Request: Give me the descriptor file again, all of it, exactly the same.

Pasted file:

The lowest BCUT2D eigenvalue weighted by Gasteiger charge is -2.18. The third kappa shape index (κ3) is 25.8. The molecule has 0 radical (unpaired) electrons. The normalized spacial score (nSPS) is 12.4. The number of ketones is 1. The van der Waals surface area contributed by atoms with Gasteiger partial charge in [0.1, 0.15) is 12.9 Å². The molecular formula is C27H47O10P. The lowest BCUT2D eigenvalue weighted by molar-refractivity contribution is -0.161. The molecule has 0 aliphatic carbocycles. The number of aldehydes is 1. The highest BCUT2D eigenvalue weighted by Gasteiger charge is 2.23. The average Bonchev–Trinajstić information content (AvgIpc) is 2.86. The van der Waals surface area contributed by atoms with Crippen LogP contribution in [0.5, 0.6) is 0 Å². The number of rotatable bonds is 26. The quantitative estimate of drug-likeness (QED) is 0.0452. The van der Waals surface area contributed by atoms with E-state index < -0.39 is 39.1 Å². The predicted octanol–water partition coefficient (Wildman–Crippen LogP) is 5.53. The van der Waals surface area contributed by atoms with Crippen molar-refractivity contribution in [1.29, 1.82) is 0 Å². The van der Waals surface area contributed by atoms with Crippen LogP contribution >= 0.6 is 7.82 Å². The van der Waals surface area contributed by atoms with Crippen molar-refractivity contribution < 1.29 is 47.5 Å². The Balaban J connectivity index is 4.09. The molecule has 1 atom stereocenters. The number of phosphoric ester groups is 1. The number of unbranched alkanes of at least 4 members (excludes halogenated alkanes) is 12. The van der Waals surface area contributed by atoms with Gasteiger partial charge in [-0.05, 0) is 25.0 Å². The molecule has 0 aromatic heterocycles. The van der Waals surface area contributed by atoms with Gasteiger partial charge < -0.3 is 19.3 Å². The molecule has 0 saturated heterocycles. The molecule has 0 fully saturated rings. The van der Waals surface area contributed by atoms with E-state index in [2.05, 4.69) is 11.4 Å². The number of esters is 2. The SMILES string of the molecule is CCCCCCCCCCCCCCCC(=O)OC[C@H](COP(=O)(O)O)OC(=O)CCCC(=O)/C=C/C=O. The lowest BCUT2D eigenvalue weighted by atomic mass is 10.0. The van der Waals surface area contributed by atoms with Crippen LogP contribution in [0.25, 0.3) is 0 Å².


The lowest BCUT2D eigenvalue weighted by Gasteiger charge is -2.18. The third kappa shape index (κ3) is 25.8. The molecule has 0 radical (unpaired) electrons. The normalized spacial score (nSPS) is 12.4. The number of ketones is 1. The van der Waals surface area contributed by atoms with Gasteiger partial charge in [0.1, 0.15) is 12.9 Å². The molecular formula is C27H47O10P. The lowest BCUT2D eigenvalue weighted by molar-refractivity contribution is -0.161. The molecule has 0 aliphatic carbocycles. The number of aldehydes is 1. The highest BCUT2D eigenvalue weighted by Gasteiger charge is 2.23. The average Bonchev–Trinajstić information content (AvgIpc) is 2.86. The van der Waals surface area contributed by atoms with Crippen LogP contribution in [0.5, 0.6) is 0 Å². The number of rotatable bonds is 26. The quantitative estimate of drug-likeness (QED) is 0.0452. The van der Waals surface area contributed by atoms with E-state index < -0.39 is 39.1 Å². The predicted octanol–water partition coefficient (Wildman–Crippen LogP) is 5.53. The van der Waals surface area contributed by atoms with Crippen molar-refractivity contribution in [1.29, 1.82) is 0 Å². The van der Waals surface area contributed by atoms with Crippen LogP contribution >= 0.6 is 7.82 Å². The van der Waals surface area contributed by atoms with Crippen molar-refractivity contribution < 1.29 is 47.5 Å². The Balaban J connectivity index is 4.09. The molecule has 1 atom stereocenters. The number of phosphoric ester groups is 1. The number of unbranched alkanes of at least 4 members (excludes halogenated alkanes) is 12. The van der Waals surface area contributed by atoms with Gasteiger partial charge in [-0.05, 0) is 25.0 Å². The molecule has 0 aromatic heterocycles. The van der Waals surface area contributed by atoms with Gasteiger partial charge < -0.3 is 19.3 Å². The molecule has 0 saturated heterocycles. The molecule has 0 fully saturated rings. The van der Waals surface area contributed by atoms with E-state index in [2.05, 4.69) is 11.4 Å². The number of esters is 2. The SMILES string of the molecule is CCCCCCCCCCCCCCCC(=O)OC[C@H](COP(=O)(O)O)OC(=O)CCCC(=O)/C=C/C=O. The lowest BCUT2D eigenvalue weighted by atomic mass is 10.0. The van der Waals surface area contributed by atoms with Crippen LogP contribution in [0.25, 0.3) is 0 Å².